Consumers will have to explain the harm they have suffered or any injury, illness, or death to which they have been exposed. Critics have pointed out that “risk of injury” is pretty broad and that the definition should be tightened up. The CPSC disagreed. Do you think there is “risk of injury” in riding a dirt bike, even under controlled race conditions? That seems to offer a huge opportunity for abuse, intentional and unintentional.
Further, critics argue that the definition of “consumer” is so broad as to include those who were not injured and those who do not even have first hand information about an incident. The agency’s response: “The plain statutory language does not require a submitter of a report of harm to have ‘first hand knowledge.’ … Historically, we have received reports of harm from any and all consumers in order to protect individuals who use consumer goods.”
That means that a grandparent who considered dirt bike riding as dangerous could file a report without ever having seen any one ride a dirt bike. Ouch.
It also allows “others’ to submit complaints. Others include attorneys, investigators, non-government organizations, consumer advocates and consumer advocate organizations. It’s not much of a stretch of the imagination to see how attorneys and others could use the database to build a case against an OEM or a component manufacturer. And in case there is a lawsuit, it’s likely that an attorney for the plaintiff would include the retailer (that’s you, Mr. powersports dealer) as well as the manufacturer in naming a list of defendants.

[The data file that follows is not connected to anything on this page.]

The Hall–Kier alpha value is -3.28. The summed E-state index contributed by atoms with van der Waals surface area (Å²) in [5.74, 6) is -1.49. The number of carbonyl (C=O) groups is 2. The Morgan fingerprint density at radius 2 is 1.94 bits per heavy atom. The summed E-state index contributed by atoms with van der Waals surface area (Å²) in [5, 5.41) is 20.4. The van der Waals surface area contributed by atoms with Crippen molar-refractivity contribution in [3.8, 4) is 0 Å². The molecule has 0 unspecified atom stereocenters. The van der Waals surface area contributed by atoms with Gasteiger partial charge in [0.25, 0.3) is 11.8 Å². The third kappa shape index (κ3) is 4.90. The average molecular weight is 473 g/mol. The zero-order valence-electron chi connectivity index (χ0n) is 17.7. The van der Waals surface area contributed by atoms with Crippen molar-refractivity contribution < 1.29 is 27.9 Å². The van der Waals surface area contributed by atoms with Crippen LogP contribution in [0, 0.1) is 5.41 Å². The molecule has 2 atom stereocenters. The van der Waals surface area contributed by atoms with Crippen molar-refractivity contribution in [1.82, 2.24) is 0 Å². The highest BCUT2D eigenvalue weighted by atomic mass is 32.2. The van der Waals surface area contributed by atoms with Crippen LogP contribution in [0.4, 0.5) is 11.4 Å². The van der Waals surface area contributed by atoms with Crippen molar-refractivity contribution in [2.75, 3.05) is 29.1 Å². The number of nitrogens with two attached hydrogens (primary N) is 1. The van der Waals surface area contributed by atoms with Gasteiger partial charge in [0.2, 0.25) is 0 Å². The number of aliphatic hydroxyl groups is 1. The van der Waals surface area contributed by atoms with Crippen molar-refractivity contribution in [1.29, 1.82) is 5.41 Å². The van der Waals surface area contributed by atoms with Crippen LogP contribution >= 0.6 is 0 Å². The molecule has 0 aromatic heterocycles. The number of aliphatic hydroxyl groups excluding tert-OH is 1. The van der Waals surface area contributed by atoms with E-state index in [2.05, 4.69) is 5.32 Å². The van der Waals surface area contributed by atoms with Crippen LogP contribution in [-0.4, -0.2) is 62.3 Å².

In voting against the final rule, the CPSC’s Nancy Nord didn’t mince any words about her feelings: “I voted against the final rule on the public database because it is so flawed that it is both contrary to the statute and to good public policy. Congress,” she continued, “directed that the database be established but, presumably, expected that we would use both good sense and practicality in carrying out its mandate. We have used neither.”
She described the rule as being “poorly conceived” and including “excessive regulation.” Nord cited several problems that she sees with the new rule:
- SUBMISSIONS. Anyone can file a complaint, including lawyers, competitors, labor unions and advocacy groups who may have hidden agendas.
- CORRECTIONS. “Unfortunately,” she says, “inaccuracies probably will not be corrected.” There is no mechanism for correcting inaccuracies. “As a result,” she notes, “there is a good chance that this will be a ‘post it and forget it’ activity with inaccurate information remaining in a government sanctioned database.”
- VERIFICATION. “We will not be verifying the substance of information submitted…. consumers expect that if they post a complaint, it will be investigated and acted upon. Consumers will be disappointed in both respects,” says Nord, adding, “… it is entirely predictable that inaccurate information in the database will migrate to the public through modern electronic communications.”
One final note: As CPSC Commissioner Anne Northrup has noted, in addition to “reputational black eyes, the database is apt to generate more lawsuits against consumer product manufacturers,” which could lead to “higher prices, some safe products being pulled from the market, and even some good companies going out of business.”
You can see the database at www.saferproducts.gov. For additional information, contact Mary Kelsey James, Director,, Information Technology Policy and Planning, Consumer Product Safety Commission, (301) 504–7213; firstname.lastname@example.org.